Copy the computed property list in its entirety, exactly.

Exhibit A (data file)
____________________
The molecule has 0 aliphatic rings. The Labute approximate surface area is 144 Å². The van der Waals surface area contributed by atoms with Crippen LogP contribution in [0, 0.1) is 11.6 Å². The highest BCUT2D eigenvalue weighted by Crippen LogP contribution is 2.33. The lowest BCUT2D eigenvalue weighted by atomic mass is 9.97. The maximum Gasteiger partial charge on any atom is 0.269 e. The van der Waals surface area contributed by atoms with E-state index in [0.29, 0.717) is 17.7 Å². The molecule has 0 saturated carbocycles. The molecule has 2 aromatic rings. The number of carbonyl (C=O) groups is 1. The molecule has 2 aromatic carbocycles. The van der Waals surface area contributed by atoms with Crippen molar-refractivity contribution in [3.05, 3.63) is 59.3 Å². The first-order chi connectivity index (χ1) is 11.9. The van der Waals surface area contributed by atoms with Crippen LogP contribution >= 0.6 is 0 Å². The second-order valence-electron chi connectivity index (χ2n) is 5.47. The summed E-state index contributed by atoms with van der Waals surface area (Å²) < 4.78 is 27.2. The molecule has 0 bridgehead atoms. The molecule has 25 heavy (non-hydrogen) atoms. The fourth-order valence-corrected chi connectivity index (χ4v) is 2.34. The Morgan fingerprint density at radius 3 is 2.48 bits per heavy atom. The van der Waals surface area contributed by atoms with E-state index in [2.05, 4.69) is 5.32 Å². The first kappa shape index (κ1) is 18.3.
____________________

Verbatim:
The molecule has 0 aliphatic rings. The Labute approximate surface area is 144 Å². The van der Waals surface area contributed by atoms with Crippen LogP contribution in [0, 0.1) is 11.6 Å². The highest BCUT2D eigenvalue weighted by Crippen LogP contribution is 2.33. The lowest BCUT2D eigenvalue weighted by atomic mass is 9.97. The maximum Gasteiger partial charge on any atom is 0.269 e. The van der Waals surface area contributed by atoms with E-state index in [0.29, 0.717) is 17.7 Å². The molecule has 0 saturated carbocycles. The molecule has 2 aromatic rings. The number of carbonyl (C=O) groups is 1. The molecule has 2 aromatic carbocycles. The van der Waals surface area contributed by atoms with Crippen molar-refractivity contribution in [3.05, 3.63) is 59.3 Å². The first-order chi connectivity index (χ1) is 11.9. The van der Waals surface area contributed by atoms with Crippen LogP contribution >= 0.6 is 0 Å². The second-order valence-electron chi connectivity index (χ2n) is 5.47. The summed E-state index contributed by atoms with van der Waals surface area (Å²) < 4.78 is 27.2. The molecule has 0 bridgehead atoms. The molecule has 25 heavy (non-hydrogen) atoms. The fourth-order valence-corrected chi connectivity index (χ4v) is 2.34. The Morgan fingerprint density at radius 3 is 2.48 bits per heavy atom. The van der Waals surface area contributed by atoms with E-state index in [2.05, 4.69) is 5.32 Å². The first kappa shape index (κ1) is 18.3.